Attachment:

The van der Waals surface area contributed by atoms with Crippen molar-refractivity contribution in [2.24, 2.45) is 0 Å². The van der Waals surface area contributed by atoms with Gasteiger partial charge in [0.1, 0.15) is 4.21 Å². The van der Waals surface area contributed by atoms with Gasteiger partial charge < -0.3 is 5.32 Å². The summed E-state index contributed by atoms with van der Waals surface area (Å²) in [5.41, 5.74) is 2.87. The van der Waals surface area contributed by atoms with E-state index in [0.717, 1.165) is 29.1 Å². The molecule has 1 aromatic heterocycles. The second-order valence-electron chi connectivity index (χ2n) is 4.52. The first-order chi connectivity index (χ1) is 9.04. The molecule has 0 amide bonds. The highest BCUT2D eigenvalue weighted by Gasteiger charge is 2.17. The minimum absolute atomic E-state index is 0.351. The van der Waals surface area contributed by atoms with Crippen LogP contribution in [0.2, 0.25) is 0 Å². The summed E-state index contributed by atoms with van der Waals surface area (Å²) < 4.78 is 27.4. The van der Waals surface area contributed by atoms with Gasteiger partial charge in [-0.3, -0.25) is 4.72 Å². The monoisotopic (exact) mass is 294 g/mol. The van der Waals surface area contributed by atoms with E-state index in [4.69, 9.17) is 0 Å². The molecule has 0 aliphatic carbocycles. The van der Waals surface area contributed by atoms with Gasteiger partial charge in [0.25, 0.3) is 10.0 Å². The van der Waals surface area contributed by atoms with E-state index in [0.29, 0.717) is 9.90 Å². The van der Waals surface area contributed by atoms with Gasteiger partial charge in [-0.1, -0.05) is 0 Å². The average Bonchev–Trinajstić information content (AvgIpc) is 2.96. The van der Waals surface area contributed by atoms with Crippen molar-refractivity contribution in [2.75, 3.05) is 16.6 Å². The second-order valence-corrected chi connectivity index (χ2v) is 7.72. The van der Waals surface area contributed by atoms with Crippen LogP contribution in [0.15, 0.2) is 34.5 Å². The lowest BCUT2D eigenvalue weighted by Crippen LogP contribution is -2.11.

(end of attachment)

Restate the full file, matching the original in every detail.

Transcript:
The van der Waals surface area contributed by atoms with Crippen molar-refractivity contribution in [2.24, 2.45) is 0 Å². The van der Waals surface area contributed by atoms with Gasteiger partial charge in [0.1, 0.15) is 4.21 Å². The van der Waals surface area contributed by atoms with Gasteiger partial charge < -0.3 is 5.32 Å². The summed E-state index contributed by atoms with van der Waals surface area (Å²) in [5.41, 5.74) is 2.87. The van der Waals surface area contributed by atoms with E-state index in [0.717, 1.165) is 29.1 Å². The molecule has 1 aromatic heterocycles. The second-order valence-electron chi connectivity index (χ2n) is 4.52. The first-order chi connectivity index (χ1) is 9.04. The molecule has 0 amide bonds. The highest BCUT2D eigenvalue weighted by Gasteiger charge is 2.17. The minimum absolute atomic E-state index is 0.351. The van der Waals surface area contributed by atoms with Crippen LogP contribution in [0.2, 0.25) is 0 Å². The summed E-state index contributed by atoms with van der Waals surface area (Å²) < 4.78 is 27.4. The van der Waals surface area contributed by atoms with Gasteiger partial charge in [-0.3, -0.25) is 4.72 Å². The monoisotopic (exact) mass is 294 g/mol. The van der Waals surface area contributed by atoms with E-state index in [4.69, 9.17) is 0 Å². The molecule has 0 aliphatic carbocycles. The van der Waals surface area contributed by atoms with Gasteiger partial charge in [0.25, 0.3) is 10.0 Å². The van der Waals surface area contributed by atoms with E-state index in [0.29, 0.717) is 9.90 Å². The van der Waals surface area contributed by atoms with Gasteiger partial charge in [-0.1, -0.05) is 0 Å². The average Bonchev–Trinajstić information content (AvgIpc) is 2.96. The van der Waals surface area contributed by atoms with Crippen molar-refractivity contribution in [2.75, 3.05) is 16.6 Å². The second-order valence-corrected chi connectivity index (χ2v) is 7.72. The van der Waals surface area contributed by atoms with Crippen LogP contribution in [0.15, 0.2) is 34.5 Å². The lowest BCUT2D eigenvalue weighted by Crippen LogP contribution is -2.11.